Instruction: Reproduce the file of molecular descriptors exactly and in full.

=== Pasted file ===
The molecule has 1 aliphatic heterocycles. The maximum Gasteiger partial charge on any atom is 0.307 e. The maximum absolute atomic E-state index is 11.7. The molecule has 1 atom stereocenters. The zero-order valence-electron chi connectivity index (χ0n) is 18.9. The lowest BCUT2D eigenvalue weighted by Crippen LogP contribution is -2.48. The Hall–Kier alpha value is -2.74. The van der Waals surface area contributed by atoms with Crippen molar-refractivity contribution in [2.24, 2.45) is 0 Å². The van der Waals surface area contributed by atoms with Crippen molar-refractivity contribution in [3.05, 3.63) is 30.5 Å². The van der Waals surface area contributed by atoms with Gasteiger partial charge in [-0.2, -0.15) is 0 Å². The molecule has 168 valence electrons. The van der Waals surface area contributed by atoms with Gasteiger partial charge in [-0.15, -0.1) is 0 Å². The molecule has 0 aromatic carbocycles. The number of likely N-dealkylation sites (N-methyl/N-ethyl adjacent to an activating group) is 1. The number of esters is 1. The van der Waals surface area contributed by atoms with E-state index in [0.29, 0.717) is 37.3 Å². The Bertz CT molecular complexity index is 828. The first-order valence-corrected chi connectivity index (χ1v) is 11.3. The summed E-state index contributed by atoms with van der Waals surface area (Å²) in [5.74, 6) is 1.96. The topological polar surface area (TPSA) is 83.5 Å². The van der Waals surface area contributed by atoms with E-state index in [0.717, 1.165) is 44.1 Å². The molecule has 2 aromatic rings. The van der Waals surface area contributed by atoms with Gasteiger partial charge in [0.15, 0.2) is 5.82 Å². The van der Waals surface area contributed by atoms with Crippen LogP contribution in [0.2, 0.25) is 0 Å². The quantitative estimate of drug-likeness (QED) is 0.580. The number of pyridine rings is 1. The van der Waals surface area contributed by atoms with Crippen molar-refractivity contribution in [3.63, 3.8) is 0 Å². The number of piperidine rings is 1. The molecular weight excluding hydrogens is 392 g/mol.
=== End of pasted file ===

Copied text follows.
The molecule has 1 aliphatic heterocycles. The maximum Gasteiger partial charge on any atom is 0.307 e. The maximum absolute atomic E-state index is 11.7. The molecule has 1 atom stereocenters. The zero-order valence-electron chi connectivity index (χ0n) is 18.9. The lowest BCUT2D eigenvalue weighted by Crippen LogP contribution is -2.48. The Hall–Kier alpha value is -2.74. The van der Waals surface area contributed by atoms with Crippen molar-refractivity contribution in [2.24, 2.45) is 0 Å². The van der Waals surface area contributed by atoms with Crippen molar-refractivity contribution in [3.05, 3.63) is 30.5 Å². The van der Waals surface area contributed by atoms with Gasteiger partial charge in [-0.2, -0.15) is 0 Å². The molecule has 168 valence electrons. The van der Waals surface area contributed by atoms with Gasteiger partial charge in [-0.15, -0.1) is 0 Å². The molecule has 0 aromatic carbocycles. The number of likely N-dealkylation sites (N-methyl/N-ethyl adjacent to an activating group) is 1. The number of esters is 1. The van der Waals surface area contributed by atoms with E-state index in [0.29, 0.717) is 37.3 Å². The Bertz CT molecular complexity index is 828. The first-order valence-corrected chi connectivity index (χ1v) is 11.3. The summed E-state index contributed by atoms with van der Waals surface area (Å²) in [5.74, 6) is 1.96. The topological polar surface area (TPSA) is 83.5 Å². The van der Waals surface area contributed by atoms with E-state index in [0.717, 1.165) is 44.1 Å². The molecule has 2 aromatic rings. The van der Waals surface area contributed by atoms with Gasteiger partial charge in [0.15, 0.2) is 5.82 Å². The van der Waals surface area contributed by atoms with Crippen LogP contribution in [0.2, 0.25) is 0 Å². The quantitative estimate of drug-likeness (QED) is 0.580. The number of pyridine rings is 1. The van der Waals surface area contributed by atoms with Crippen molar-refractivity contribution in [3.63, 3.8) is 0 Å². The number of piperidine rings is 1. The molecular weight excluding hydrogens is 392 g/mol.